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Managers: Are You Paying Attention to Your EQ?

by | 2 minute read

Did you recently step into a sales management role? Congratulations. Your new manager training likely focused on how to use the CRM, the best way to process PTO requests and understanding expense reimbursement guidelines. At the same time, you received the sales numbers you need to meet for the year. All that training and information can come across as high level. And you’re left with precious few tips on how to actually manage your reps.

Skills That New Managers Must Develop

Sales leaders are often criticized for their inability to change work habits once they move past the sales rep position. New sales managers still yearn for the adrenaline rush that comes when they sign a big deal. Or they crave the recognition they enjoyed when they landed a difficult account. Instead of helping their reps learn how to improve their skills, they might try to do the job for them.

You should concentrate on stopping that behavior. But there’s one key aspect of being a top salesperson that you must bring to your management post: emotional intelligence. When you become aware of what you and your employees are feeling in a situation, and you adjust your behavior to optimize outcomes, you’re showing high EQ. You’re among the leaders who “are approachable, relatable, human – and trustworthy.” Specifically, high EQ means an individual has high levels of empathy and terrific social skills, says Jeff Seeley in a Selling Power post.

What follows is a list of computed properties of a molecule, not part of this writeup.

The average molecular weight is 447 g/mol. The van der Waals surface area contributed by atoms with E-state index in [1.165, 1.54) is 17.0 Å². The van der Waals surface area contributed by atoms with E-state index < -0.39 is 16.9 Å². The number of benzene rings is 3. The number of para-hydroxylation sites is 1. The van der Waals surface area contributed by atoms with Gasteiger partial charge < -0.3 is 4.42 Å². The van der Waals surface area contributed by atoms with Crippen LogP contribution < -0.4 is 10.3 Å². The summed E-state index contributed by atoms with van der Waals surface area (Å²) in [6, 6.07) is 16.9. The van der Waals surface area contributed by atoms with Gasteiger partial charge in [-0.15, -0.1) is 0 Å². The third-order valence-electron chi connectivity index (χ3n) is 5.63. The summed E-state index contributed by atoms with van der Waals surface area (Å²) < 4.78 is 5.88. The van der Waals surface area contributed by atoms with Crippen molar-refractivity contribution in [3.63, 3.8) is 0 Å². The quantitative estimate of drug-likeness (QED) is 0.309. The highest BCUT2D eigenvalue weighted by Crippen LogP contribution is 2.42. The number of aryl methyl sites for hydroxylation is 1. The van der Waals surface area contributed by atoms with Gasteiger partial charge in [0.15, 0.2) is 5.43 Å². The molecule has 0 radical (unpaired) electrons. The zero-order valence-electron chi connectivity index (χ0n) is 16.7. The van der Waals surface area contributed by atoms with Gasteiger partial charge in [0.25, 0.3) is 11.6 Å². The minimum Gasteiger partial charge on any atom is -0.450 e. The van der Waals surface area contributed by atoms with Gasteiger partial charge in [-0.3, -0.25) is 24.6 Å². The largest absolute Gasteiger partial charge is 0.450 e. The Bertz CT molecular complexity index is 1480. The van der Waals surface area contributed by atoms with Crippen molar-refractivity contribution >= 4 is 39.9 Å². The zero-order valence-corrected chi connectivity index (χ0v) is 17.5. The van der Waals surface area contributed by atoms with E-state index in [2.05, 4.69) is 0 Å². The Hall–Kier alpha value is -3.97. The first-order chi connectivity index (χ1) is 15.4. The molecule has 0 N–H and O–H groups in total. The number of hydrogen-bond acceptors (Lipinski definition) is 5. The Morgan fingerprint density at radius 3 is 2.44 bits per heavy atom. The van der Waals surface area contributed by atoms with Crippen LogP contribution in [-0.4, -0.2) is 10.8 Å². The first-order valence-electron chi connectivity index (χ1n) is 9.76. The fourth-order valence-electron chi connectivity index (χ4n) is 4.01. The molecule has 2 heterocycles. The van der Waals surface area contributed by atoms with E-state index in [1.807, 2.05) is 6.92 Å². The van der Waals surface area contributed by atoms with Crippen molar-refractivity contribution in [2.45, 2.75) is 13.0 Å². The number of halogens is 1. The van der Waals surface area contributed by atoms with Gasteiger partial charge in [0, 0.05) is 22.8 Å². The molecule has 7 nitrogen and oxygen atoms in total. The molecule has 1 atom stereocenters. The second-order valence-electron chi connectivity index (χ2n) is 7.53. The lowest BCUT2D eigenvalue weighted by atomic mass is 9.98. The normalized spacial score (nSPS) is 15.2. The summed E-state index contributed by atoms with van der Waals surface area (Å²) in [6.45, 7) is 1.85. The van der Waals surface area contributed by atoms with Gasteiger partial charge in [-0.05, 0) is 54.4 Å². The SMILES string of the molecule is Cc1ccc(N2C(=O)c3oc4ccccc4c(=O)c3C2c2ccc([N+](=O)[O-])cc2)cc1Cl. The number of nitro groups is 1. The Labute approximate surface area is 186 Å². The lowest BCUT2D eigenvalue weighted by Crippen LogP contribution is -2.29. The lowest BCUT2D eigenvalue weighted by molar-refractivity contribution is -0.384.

How to Tap into Your EQ

During your sales rep days, you paid attention to the prospect’s comments and mannerisms. You listened to their concerns. You established trust with them, probably through empathy and social skills. Only then did you offer them a solution that would help solve their problems. When you use the same strategy with your sales reps, you’ll succeed in helping them achieve their goals.

Approaching sales management in this way can influence your reps to develop their EQ levels as well. In one study, insurance agents with higher EQ sold more than double the number of policies than agents with lower EQ did. If you and your reps demonstrate superior EQ skills, you’ll create a great work environment and meet all of your sales goals for the year.

Kathy Crosett
Kathy is the Vice President of Research for SalesFuel. She holds a Masters in Business Administration from the University of Vermont and oversees a staff of researchers, writers and content providers for SalesFuel. Previously, she was co-owner of several small businesses in the health care services sector.